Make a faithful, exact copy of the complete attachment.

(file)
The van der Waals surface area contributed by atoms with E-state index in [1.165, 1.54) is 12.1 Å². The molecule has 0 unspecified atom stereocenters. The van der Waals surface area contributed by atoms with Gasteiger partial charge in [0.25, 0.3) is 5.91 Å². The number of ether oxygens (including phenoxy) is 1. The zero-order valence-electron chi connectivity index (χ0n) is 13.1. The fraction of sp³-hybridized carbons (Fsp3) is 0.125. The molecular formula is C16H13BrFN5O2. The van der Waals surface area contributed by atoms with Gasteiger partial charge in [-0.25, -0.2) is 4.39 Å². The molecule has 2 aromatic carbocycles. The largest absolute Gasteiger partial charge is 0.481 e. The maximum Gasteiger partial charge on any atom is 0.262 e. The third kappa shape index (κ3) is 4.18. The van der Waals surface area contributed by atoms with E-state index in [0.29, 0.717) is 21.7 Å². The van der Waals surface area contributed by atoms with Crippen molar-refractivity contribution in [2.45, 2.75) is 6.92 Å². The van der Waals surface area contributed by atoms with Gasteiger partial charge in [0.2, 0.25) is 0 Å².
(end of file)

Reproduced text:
The van der Waals surface area contributed by atoms with E-state index in [1.165, 1.54) is 12.1 Å². The molecule has 0 unspecified atom stereocenters. The van der Waals surface area contributed by atoms with Gasteiger partial charge in [0.25, 0.3) is 5.91 Å². The number of ether oxygens (including phenoxy) is 1. The zero-order valence-electron chi connectivity index (χ0n) is 13.1. The fraction of sp³-hybridized carbons (Fsp3) is 0.125. The molecular formula is C16H13BrFN5O2. The van der Waals surface area contributed by atoms with Gasteiger partial charge in [-0.25, -0.2) is 4.39 Å². The molecule has 2 aromatic carbocycles. The largest absolute Gasteiger partial charge is 0.481 e. The maximum Gasteiger partial charge on any atom is 0.262 e. The third kappa shape index (κ3) is 4.18. The van der Waals surface area contributed by atoms with E-state index in [0.29, 0.717) is 21.7 Å². The van der Waals surface area contributed by atoms with Crippen molar-refractivity contribution in [2.45, 2.75) is 6.92 Å². The van der Waals surface area contributed by atoms with Gasteiger partial charge in [0.2, 0.25) is 0 Å².